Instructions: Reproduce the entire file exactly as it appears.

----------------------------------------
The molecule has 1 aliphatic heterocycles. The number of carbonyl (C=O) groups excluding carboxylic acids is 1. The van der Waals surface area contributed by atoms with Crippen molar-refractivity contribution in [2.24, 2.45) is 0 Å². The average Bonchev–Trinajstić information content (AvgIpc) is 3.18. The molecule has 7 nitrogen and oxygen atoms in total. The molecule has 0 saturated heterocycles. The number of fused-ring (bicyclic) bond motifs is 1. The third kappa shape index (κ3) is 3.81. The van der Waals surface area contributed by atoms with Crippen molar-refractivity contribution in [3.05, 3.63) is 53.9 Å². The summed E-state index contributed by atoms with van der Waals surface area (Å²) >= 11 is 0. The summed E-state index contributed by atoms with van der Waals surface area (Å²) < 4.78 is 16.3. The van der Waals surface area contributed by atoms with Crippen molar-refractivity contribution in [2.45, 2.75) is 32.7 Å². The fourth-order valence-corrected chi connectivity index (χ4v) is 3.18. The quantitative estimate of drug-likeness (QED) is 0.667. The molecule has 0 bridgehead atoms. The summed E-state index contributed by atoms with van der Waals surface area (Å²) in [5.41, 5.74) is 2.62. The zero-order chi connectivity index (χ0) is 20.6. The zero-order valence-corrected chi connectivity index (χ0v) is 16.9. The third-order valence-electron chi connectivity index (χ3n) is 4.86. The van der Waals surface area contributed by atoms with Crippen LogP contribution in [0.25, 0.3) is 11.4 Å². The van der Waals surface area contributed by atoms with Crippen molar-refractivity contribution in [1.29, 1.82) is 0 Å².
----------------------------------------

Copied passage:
The molecule has 1 aliphatic heterocycles. The number of carbonyl (C=O) groups excluding carboxylic acids is 1. The van der Waals surface area contributed by atoms with Crippen molar-refractivity contribution in [2.24, 2.45) is 0 Å². The average Bonchev–Trinajstić information content (AvgIpc) is 3.18. The molecule has 7 nitrogen and oxygen atoms in total. The molecule has 0 saturated heterocycles. The number of fused-ring (bicyclic) bond motifs is 1. The third kappa shape index (κ3) is 3.81. The van der Waals surface area contributed by atoms with Crippen molar-refractivity contribution in [3.05, 3.63) is 53.9 Å². The summed E-state index contributed by atoms with van der Waals surface area (Å²) >= 11 is 0. The summed E-state index contributed by atoms with van der Waals surface area (Å²) < 4.78 is 16.3. The van der Waals surface area contributed by atoms with Crippen molar-refractivity contribution in [2.45, 2.75) is 32.7 Å². The fourth-order valence-corrected chi connectivity index (χ4v) is 3.18. The quantitative estimate of drug-likeness (QED) is 0.667. The molecule has 0 bridgehead atoms. The summed E-state index contributed by atoms with van der Waals surface area (Å²) in [5.41, 5.74) is 2.62. The zero-order chi connectivity index (χ0) is 20.6. The zero-order valence-corrected chi connectivity index (χ0v) is 16.9. The third-order valence-electron chi connectivity index (χ3n) is 4.86. The van der Waals surface area contributed by atoms with Crippen LogP contribution in [0.25, 0.3) is 11.4 Å². The van der Waals surface area contributed by atoms with Crippen molar-refractivity contribution in [1.29, 1.82) is 0 Å².